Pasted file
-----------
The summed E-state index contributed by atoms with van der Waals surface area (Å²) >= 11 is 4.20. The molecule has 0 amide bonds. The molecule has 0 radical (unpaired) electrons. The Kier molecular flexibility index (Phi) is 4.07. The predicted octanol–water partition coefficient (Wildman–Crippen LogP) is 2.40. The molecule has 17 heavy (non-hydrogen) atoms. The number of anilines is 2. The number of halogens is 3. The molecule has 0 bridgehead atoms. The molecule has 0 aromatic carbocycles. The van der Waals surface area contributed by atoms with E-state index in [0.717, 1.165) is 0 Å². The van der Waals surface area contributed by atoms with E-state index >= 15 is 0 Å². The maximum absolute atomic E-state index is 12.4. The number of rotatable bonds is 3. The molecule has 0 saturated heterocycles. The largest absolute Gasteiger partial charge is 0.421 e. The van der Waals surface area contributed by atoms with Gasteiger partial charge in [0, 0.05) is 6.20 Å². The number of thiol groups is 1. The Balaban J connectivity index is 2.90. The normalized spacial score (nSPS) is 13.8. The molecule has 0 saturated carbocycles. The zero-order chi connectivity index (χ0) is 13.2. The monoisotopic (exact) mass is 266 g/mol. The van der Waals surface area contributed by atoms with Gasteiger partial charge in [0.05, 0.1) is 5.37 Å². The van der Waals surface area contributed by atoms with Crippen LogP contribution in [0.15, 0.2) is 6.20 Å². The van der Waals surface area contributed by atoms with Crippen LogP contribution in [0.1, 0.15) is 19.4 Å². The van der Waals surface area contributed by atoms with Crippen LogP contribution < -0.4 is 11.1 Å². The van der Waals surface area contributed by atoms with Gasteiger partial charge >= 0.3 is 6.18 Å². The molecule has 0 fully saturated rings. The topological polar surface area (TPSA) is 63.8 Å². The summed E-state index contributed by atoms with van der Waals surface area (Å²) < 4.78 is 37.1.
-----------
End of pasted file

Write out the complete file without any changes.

The summed E-state index contributed by atoms with van der Waals surface area (Å²) >= 11 is 4.20. The molecule has 0 amide bonds. The molecule has 0 radical (unpaired) electrons. The Kier molecular flexibility index (Phi) is 4.07. The predicted octanol–water partition coefficient (Wildman–Crippen LogP) is 2.40. The molecule has 17 heavy (non-hydrogen) atoms. The number of anilines is 2. The number of halogens is 3. The molecule has 0 bridgehead atoms. The molecule has 0 aromatic carbocycles. The van der Waals surface area contributed by atoms with E-state index in [0.717, 1.165) is 0 Å². The van der Waals surface area contributed by atoms with E-state index >= 15 is 0 Å². The maximum absolute atomic E-state index is 12.4. The number of rotatable bonds is 3. The molecule has 0 saturated heterocycles. The largest absolute Gasteiger partial charge is 0.421 e. The van der Waals surface area contributed by atoms with Gasteiger partial charge in [0, 0.05) is 6.20 Å². The number of thiol groups is 1. The Balaban J connectivity index is 2.90. The normalized spacial score (nSPS) is 13.8. The molecule has 0 saturated carbocycles. The zero-order chi connectivity index (χ0) is 13.2. The monoisotopic (exact) mass is 266 g/mol. The van der Waals surface area contributed by atoms with Gasteiger partial charge in [0.05, 0.1) is 5.37 Å². The van der Waals surface area contributed by atoms with Crippen LogP contribution in [0.15, 0.2) is 6.20 Å². The van der Waals surface area contributed by atoms with Crippen LogP contribution in [0.1, 0.15) is 19.4 Å². The van der Waals surface area contributed by atoms with Crippen LogP contribution < -0.4 is 11.1 Å². The van der Waals surface area contributed by atoms with Gasteiger partial charge >= 0.3 is 6.18 Å². The molecule has 0 fully saturated rings. The topological polar surface area (TPSA) is 63.8 Å². The summed E-state index contributed by atoms with van der Waals surface area (Å²) < 4.78 is 37.1.